An increasing number of Polish migrants in Ireland and Great Britain plan to stay abroad. The majority of them start families there or bring their families over. Meanwhile, Poles moving to the Netherlands and Germany put down shallower roots, often planning only temporary stays, as shown by the recent emigration surveys conducted by the Polish central bank.
Low population growth and economic emigration may lead to a sharp crisis in Poland's pension system and public finances. This can be prevented by a conscious family policy and economic immigration to Poland, especially from countries that are culturally close to us. We should be particularly eager to attract young and educated people. Is this realistic?
As 2014 draws to a close, so too do the celebrations of the annus mirabilis of 1989 and the quarter-century of transition that followed in Central and Eastern Europe (CEE). While the retrospectives across the region and in Europe have focused on the miraculous changes that transition enabled, the reality from the vantage point of 25 years on is that the countries in CEE have diverged both economically and politically since the heady days of 1989.
Napoleon Bonaparte once reportedly complained that history was a set of lies everyone agreed upon. While such a view may be too cynical, it is nonetheless true that nations tend to idealize their past. Poland is no different. Poles tend to mythologize the 16th century as the country’s golden age. The standard narrative is that Poland was then one of the largest countries in Europe, stretching from the Baltic to the Black Sea. It was a military power, winning wars and battles galore. It was Europe’s “breadbasket” feeding the burgeoning cities in the West. It was a centre of culture and education, exemplified by such luminaries as Nicholas Copernicus, a graduate of Jagiellonian University in Krakow. Finally, Polish political influence spread into far reaches of Europe.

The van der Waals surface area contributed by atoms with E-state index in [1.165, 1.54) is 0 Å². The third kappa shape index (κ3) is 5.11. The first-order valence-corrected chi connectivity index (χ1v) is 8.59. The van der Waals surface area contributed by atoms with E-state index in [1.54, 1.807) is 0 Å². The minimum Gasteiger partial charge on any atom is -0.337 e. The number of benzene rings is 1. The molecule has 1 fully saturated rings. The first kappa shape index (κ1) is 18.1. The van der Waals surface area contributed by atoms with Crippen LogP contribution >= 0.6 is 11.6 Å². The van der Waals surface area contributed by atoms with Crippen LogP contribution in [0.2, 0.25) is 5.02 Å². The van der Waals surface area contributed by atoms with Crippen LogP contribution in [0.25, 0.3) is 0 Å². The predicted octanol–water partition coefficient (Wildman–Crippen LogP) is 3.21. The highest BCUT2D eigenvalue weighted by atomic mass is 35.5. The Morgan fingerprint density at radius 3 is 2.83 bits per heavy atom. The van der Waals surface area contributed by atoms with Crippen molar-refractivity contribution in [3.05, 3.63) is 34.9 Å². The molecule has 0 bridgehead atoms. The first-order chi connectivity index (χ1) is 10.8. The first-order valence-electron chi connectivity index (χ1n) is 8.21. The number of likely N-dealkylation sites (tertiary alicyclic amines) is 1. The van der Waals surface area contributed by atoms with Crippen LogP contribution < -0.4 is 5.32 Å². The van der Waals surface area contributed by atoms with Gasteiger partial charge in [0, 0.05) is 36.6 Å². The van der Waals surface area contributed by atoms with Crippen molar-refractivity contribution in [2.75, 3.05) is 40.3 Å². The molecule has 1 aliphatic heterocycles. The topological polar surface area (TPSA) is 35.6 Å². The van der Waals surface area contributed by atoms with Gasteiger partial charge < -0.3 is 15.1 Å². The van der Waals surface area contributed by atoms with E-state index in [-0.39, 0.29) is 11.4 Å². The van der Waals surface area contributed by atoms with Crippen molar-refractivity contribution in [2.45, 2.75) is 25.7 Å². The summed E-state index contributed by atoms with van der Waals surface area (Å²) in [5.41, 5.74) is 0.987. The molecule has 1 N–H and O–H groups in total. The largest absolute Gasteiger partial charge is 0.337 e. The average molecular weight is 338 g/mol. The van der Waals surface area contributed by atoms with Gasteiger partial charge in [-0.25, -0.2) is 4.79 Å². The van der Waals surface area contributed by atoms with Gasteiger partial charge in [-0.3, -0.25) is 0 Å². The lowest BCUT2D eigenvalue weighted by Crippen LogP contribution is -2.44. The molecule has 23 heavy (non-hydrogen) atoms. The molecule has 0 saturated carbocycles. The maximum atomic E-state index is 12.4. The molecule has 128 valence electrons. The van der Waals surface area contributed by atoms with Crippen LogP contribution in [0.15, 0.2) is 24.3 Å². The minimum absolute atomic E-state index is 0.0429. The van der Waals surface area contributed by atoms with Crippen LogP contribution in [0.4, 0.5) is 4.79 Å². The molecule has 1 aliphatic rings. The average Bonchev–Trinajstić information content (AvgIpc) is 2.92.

A quarter of a century after the formation of Tadeusz Mazowiecki’s government, in which Deputy Prime Minister Leszek Balcerowicz was responsible for the economic reforms, economists are trying to answer the question as to whether Poland has exhausted its opportunities of development and what impulses are needed for Poland to take advantage of future opportunities.
Economic and demographic indicators will prevent our politicians from fulfilling their dreams of Poland participating in the G-20. However, we could fight for the status of a permanent guest and represent the societies which have freed themselves from communism and achieved a great success building market institutions that are less bureaucratised than in the rich Western countries.
Announced by the European Central Bank, scheduled for September, targeted long term refinancing operations (TLTRO) will become one of important transmission mechanisms of monetary policy. The ECB hopes that they will restore the bank lending channel to the economy - said Yves Mersch, member of the Executive Board of the ECB.
28 May 2014 is a historic date for Polish labour offices and, hopefully, for Polish unemployed too. It is the first time in over 10 years that the government has amended the operational rules for jobcentres. The range of available tools is increasing, however there is still a lot that depends on plain human involvement.
A distinction must be made between the privatization of previously state-owned enterprises and the privatization of the market, for instance, through the creation of new, private, companies. This latter process has been a success with positive consequences for entire economy – says prof. Leszek Balcerowicz, author of the 1989 reforms.
Poland has created the organizations, procedures and processes of a modern state. By doing so it has bound itself permanently to the Western world. No great reforms will be needed in the future, only the ability to manage necessary changes, says former PM Jan Krzysztof Bielecki.